Fuhrer Finger and Wilson Headwall

Fuhrer Finger Route Conditions - July 22

A recent patrol to the Kautz Glacier spied some worsening conditions on the Fuhrer Finger. There is now a small rocky section at the hourglass. The rocks looked loose and "unstuck" during the mid-day heat. Above the finger itself was a rocky outcropping which has been dropping some debris onto the route - giving it a dirty appearance. Be aware that conditions changed from good to poor on this route in seven days! Things are changing quickly on the mountain with hot weather. Look for more of the finger's snow to melt away to rock in the late July and August weather.

July 16

Iain Morris over on Cascade Climbers.com posted a nice report.

The Fuhrer Finger route is still in for the moment, although with the warm temps the snow has been melting fast. Climbing rangers Paul and Adrienne were able to make good visual observations of this route while traversing the Wilson glacier in route to the climb the Kautz. The couloir is still all snow, but expect conditions to change rapidly as the snow continues to melt. Rockfall is a big hazard in the couloir so climbers should start early to avoid the increase in rockfall that will happen as the sun hits the upper part of the route. Once climbers have exited the main couloir they will have the choice of ascending close to the rock ridge or traversing out onto the main part of the Nisqually. Crevasses have been opening up fast so be prepared for some challenging route finding once you are on the glacier.

The approaches are still straightforward for the most part. Most parties have been reaching the high camp at 9,200 on the Wilson by ascending the Nisqually, although from recent reports the fan appears to be in good shape, mostly snow with a small rock band in the middle. The bridges around Comet Falls are now all passable if you decide to approach from that direction through Van Trump Park.

July 9

What a treat, the Finger is still in, and it is almost mid July. The west side of the Wilson glacier offers a great straight-forward approach to the base of the Finger. It is easy to get onto the Wilson by going up from Van Trump Park (one of the bridges on the Comet Falls Trail is still out so this makes things a little trickier) or by crossing the Nisqually and ascending the Fan. The Fan is a bit rocky so watch out for rock fall and move quickly up this section.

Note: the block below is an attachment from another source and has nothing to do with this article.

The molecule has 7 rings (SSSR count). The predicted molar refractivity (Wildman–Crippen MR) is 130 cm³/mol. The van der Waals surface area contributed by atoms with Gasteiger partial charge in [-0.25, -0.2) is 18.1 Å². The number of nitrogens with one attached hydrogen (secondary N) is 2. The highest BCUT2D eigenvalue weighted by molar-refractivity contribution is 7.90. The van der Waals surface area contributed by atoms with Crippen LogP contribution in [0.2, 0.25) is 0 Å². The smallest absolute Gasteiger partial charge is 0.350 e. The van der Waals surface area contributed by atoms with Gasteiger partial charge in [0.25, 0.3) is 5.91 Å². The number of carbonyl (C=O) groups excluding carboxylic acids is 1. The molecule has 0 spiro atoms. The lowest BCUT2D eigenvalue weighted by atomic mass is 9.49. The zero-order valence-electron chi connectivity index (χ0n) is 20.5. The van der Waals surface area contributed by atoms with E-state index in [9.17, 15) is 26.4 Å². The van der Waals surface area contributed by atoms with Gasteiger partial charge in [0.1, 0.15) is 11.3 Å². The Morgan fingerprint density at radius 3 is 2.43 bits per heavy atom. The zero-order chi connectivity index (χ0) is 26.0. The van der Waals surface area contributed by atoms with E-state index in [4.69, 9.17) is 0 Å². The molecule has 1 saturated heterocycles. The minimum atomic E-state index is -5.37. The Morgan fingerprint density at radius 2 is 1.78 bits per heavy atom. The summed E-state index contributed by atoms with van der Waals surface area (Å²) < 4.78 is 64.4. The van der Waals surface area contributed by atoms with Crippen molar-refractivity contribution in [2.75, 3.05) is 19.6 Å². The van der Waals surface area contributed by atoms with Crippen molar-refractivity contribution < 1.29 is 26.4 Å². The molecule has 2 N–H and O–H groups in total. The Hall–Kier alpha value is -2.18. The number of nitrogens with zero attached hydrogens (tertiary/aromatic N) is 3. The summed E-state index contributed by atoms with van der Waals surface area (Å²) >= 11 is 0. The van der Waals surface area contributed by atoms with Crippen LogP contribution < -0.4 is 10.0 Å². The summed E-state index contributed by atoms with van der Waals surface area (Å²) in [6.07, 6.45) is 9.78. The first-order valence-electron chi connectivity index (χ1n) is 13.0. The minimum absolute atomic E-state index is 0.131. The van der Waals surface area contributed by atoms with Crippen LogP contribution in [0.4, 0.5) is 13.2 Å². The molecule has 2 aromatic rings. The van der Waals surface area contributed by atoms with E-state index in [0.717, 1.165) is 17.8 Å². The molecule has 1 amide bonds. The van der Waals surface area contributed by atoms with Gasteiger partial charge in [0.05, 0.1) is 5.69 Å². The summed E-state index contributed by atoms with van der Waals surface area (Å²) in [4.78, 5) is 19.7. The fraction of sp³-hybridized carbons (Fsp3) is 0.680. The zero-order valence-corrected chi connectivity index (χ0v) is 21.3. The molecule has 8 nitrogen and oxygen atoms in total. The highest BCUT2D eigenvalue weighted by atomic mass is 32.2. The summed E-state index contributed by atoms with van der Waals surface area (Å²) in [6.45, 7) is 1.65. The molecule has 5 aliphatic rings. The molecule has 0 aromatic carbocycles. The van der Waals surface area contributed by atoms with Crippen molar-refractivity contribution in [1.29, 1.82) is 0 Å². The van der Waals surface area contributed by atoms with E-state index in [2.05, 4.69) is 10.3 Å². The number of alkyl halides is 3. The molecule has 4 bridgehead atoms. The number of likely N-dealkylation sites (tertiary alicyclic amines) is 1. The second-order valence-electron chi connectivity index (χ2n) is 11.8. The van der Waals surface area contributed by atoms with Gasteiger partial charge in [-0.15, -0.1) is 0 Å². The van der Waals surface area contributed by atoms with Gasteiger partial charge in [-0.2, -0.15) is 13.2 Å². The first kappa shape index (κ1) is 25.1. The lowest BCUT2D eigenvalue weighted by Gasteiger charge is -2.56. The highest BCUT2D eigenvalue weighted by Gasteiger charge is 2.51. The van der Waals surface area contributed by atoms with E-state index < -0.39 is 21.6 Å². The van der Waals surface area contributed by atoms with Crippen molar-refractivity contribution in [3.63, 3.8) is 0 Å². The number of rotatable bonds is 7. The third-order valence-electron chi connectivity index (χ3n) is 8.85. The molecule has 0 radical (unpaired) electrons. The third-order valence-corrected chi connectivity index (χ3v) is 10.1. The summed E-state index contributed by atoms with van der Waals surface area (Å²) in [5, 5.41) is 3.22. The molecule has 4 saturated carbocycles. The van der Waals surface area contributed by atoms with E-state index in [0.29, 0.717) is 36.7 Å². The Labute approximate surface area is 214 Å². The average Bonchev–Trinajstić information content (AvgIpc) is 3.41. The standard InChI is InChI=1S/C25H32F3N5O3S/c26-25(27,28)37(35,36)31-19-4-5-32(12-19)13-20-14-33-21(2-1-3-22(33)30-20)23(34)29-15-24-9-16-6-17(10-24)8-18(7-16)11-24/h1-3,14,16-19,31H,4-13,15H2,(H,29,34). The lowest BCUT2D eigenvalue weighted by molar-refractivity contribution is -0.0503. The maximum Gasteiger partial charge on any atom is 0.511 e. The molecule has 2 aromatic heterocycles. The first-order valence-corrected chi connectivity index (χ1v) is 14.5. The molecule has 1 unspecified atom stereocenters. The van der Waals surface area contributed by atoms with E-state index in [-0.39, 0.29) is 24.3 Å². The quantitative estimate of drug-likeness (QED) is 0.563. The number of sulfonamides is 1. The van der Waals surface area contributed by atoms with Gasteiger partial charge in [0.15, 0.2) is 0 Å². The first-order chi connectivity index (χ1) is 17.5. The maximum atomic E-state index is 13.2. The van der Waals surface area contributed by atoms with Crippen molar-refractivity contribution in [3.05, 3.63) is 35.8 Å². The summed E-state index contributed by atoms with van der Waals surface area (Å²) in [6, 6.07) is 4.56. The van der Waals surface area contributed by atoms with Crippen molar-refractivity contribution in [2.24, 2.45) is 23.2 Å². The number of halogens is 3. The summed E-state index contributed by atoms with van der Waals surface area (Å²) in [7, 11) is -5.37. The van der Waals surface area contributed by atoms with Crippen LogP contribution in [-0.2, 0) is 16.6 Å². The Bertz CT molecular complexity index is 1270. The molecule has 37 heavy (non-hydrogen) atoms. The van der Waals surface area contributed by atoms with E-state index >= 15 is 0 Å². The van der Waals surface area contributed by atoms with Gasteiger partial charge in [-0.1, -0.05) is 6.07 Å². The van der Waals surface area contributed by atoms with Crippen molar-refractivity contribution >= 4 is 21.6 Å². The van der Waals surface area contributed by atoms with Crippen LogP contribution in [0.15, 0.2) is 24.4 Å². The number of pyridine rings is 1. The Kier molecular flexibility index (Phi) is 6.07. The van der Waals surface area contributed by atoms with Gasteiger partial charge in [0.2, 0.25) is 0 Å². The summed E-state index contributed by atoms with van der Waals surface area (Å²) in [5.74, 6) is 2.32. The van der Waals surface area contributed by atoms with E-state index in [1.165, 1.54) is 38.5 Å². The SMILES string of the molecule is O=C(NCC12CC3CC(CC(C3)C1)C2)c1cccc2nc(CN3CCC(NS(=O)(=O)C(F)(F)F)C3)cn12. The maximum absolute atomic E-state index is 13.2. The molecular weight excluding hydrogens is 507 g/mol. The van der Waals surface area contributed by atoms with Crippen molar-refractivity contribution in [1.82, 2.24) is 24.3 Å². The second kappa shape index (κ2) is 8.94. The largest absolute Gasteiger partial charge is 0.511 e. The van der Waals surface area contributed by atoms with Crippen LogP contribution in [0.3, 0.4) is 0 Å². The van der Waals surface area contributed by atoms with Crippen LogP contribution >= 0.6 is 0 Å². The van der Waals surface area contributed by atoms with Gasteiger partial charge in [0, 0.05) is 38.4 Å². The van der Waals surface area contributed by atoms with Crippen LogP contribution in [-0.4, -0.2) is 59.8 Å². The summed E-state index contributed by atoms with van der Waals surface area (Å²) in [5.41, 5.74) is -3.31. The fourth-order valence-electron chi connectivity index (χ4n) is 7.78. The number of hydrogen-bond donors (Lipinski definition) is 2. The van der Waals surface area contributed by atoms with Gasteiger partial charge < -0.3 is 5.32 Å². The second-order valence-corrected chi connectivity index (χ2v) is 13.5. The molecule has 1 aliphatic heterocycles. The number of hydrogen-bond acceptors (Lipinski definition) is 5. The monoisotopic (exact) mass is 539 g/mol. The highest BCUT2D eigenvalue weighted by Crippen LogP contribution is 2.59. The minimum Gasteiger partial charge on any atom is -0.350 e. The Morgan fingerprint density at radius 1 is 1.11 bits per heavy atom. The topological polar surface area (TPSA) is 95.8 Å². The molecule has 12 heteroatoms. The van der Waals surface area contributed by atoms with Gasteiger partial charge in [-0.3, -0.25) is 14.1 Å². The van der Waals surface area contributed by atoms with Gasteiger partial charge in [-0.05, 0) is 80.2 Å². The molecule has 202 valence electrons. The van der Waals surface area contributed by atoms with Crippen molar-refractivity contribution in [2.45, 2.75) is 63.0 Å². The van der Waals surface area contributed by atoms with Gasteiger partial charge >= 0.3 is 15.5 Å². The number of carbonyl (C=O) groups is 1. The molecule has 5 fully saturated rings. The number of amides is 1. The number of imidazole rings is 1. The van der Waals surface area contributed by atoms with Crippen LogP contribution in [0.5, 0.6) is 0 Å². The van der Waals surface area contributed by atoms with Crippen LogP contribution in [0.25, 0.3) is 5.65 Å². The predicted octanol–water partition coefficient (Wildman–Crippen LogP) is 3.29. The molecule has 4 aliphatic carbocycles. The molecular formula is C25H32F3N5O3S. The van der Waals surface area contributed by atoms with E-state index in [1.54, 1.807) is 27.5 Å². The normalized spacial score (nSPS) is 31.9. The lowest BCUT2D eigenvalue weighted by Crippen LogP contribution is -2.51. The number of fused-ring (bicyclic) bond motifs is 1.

There are some great camps between 9000' and 9500' on the Wilson that provide wonderful access to the Finger. In the couloir there is still great snow and several parties have been climbing the route so there may even be steps kicked if you are lucky. Rocks love to rain down the couloir at all times of day, but they are most active when the sun starts warming up the rock walls that border the couloir. The best way to avoid these missles is to climb early when they are less active and to move fast. Above the couloir there are two route choices: hugging the rock ridge or going out to the middle of the Nisqually and climbing up the glacier. The route closer to the routes has more open crevasses to negotiate and some of these require short steps of steep climbing. Out on the glacier the route is more straight forward. The snow bridges on the upper mountain have been collapsing so be ready for some crevasse rescue if you are traveling this way.

-Andy Anderson

July 2

We departed Camp Muir at approximately 0400 hours, descending the Muir Snowfield approximately 1000 ft. to the uppermost rock outcropping on the snowfield. From this point at the edge of the glacier we roped up and descended a steep chute between the broken seracs of the glacier and the rock cliff. The descent was fairly straightforward with minimal weaving around crevasses. If you scope out the line the day before in the daylight then doing it the next morning should be no problem. If you donĂ‚’t (we didnĂ‚’t), the descent feels steeper than it actually is (35 degrees, snow) because there appear to be some very large crevasses beneath you.

After dropping a few hundred feet, we traversed through a broken section of the glacier to reach the smooth, main body of the Nisqually glacier. This was roughly the level with the bottom of the Nisqually Cleaver (unknown elevation). Traversing the Nisqually was the most challenging part of the climb, it took some tricky maneuvering between crevasses and on ice-bridges. Much of the walking was on ice with occasional belays and one ice screw used for protection.

The Finger itself remains in excellent condition, with uninterrupted snow from bottom to top. There is a noticeable boot path leading from the Turtle Snowfield and the prominent bivy rock near the Turtle. There is minor exposure to icefall from the Wilson Headwall approaching from this camp, and there are few open crevasses too.